At an opposite end of the spectrum is the 2007 Omega Seamaster Planet Ocean. This watch doesn't see as much time on the wrist as it used to, most likely due to its 42mm diameter which, while it sits okay on my wrist, is probably just a tad larger than I'd prefer it to be. 
My tastes have shifted in recent years. I've been collecting watches long enough now to know what works on my wrist, what doesn't, and what my evolving preferences are. I can tell that I'm reaching that point where I know exactly what kind of watch I like, in terms of both style/type and sizing. Took me long enough!
Having said all that, whenever I do put this watch on, I fall in love with it all over again. 

Okay, that's maybe this post done and dusted. I might get started on the next one soon, which will cover the month of March.

I hope you've all been well and thanks for reading!

Saturday 3 June 2023

June 2023 - Post-Op Recovery: Short Dispatch No. 7 - Taking a Little Longer Than I Thought (+ the Watches I Wore & the Books I Read)

Saturday June 3rd, 2023

                                       I actually started this post back in April, and then things got busy.

When last we spoke of this foot mishap, I was strapped into a moon-boot, which I would have to wear for approximately four to six weeks. 

See my post before-last...or if you're too lazy to scroll down, here's the link;

Feb 2023 | Post- Op Recovery: Short Despatch No. 6 - A Slight Hiccup. (And a Tetanus Shot!*)

Anyway, I wore the moon-boot for just on six weeks and then I had another round of x-rays and an Ultrasound. A couple of days after that, my podiatrist sent me a text message to say that the x-rays 'looked good' and I could take off the boot and get back into my normal shoes, but I was instructed to take it a little easy for a few weeks. 
The moon-boot came off on March 22nd and I went along my merry way, but my left foot was still hurting a little. To be expected, I thought, as I figured that it might still be a few weeks before it was fully recovered. 
Problem was, it was now a month later and I was still limping along. My foot was swollen on top near the toes and it still hurt throughout the day as I walked.

Book and Watch

I decided at the beginning of the year that I was going to make an effort to read more. And I also decided that the bulk of what I read should be espionage fiction, since A) I have quite a bit of it on my bookshelves, and B) it's a genre that I like to read.
So, I started off with Charles Cumming's The Trinity Six. It concerns an English Professor of Russian Politics, Sam Gaddis, whose latest book hasn't exactly set the best-seller list on fire. His ex-wife is pressing him for more financial support and his editor is asking about his next book, suggesting that he perhaps try his hand at less academic (and more sellable) literature.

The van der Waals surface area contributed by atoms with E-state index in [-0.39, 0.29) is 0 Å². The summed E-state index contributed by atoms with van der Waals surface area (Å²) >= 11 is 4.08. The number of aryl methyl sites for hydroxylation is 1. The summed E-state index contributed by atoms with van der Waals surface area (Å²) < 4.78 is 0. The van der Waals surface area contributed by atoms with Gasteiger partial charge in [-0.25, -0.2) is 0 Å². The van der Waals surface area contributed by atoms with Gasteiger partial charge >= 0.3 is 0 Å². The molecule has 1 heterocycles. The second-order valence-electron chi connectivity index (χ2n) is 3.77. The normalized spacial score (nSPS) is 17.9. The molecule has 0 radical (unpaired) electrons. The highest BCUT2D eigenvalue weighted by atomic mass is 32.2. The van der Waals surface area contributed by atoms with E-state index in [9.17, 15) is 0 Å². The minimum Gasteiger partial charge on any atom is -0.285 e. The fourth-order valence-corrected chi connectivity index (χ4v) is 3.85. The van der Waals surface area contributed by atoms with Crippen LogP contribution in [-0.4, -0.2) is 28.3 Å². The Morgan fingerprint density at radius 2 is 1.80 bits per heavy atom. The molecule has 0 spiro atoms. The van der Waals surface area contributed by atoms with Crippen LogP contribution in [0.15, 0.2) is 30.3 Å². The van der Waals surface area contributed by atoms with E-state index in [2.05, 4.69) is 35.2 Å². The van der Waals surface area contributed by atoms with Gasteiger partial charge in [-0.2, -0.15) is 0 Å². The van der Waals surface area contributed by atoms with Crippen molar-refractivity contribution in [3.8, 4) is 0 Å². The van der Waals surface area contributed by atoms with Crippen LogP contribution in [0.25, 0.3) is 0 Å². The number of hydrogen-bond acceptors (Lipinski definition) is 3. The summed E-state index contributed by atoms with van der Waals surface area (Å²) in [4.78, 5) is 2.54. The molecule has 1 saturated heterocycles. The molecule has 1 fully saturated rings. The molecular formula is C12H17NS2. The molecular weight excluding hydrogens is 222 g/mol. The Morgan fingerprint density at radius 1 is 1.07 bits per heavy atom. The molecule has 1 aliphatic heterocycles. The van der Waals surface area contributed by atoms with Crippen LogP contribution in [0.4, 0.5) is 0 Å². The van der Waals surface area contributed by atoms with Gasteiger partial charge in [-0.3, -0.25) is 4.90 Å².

Meanwhile, a writer friend of his tells him about an elderly gentleman who claims to know the identity of the sixth member of the Cambridge spies who caused so much damage to British security during the war and in the Cold War years which followed. 
The Cambridge Five consisted of Harold 'Kim' Philby, Guy Burgess, Donald Maclean, Anthony Blunt, and John Cairncross. 
Run a Wikipedia search for 'Cambridge Five' to get a good synopsis of this famous episode in espionage history. Kim Philby is perhaps the one who has been written about the most, and a recent book by Ben Macintyre, entitled A Spy Among Friends, offers further insight into Philby's duplicity during his years in British Intelligence. 
The Trinity Six follows our hero, Sam Gaddis, as he conducts a series of clandestine interviews with this elderly gentleman in order to uncover the truth of his claims while the KGB road-blocks all avenues open to Gaddis because they don't want this sixth member of this group of double-agents uncovered. The characters are well-drawn and the book is nicely written. Author Charles Cumming takes a deserved place at the table occupied in the past by the likes of John le Carré. 
The watch in the photo is the early '90s Tudor Prince Oyster Date. It needs a service, and a new crystal (glass) because the existing one is a cheap after-market one and the date magnifier offers a distorted view of the date numeral. This is something that would not occur with a genuine Tudor crystal.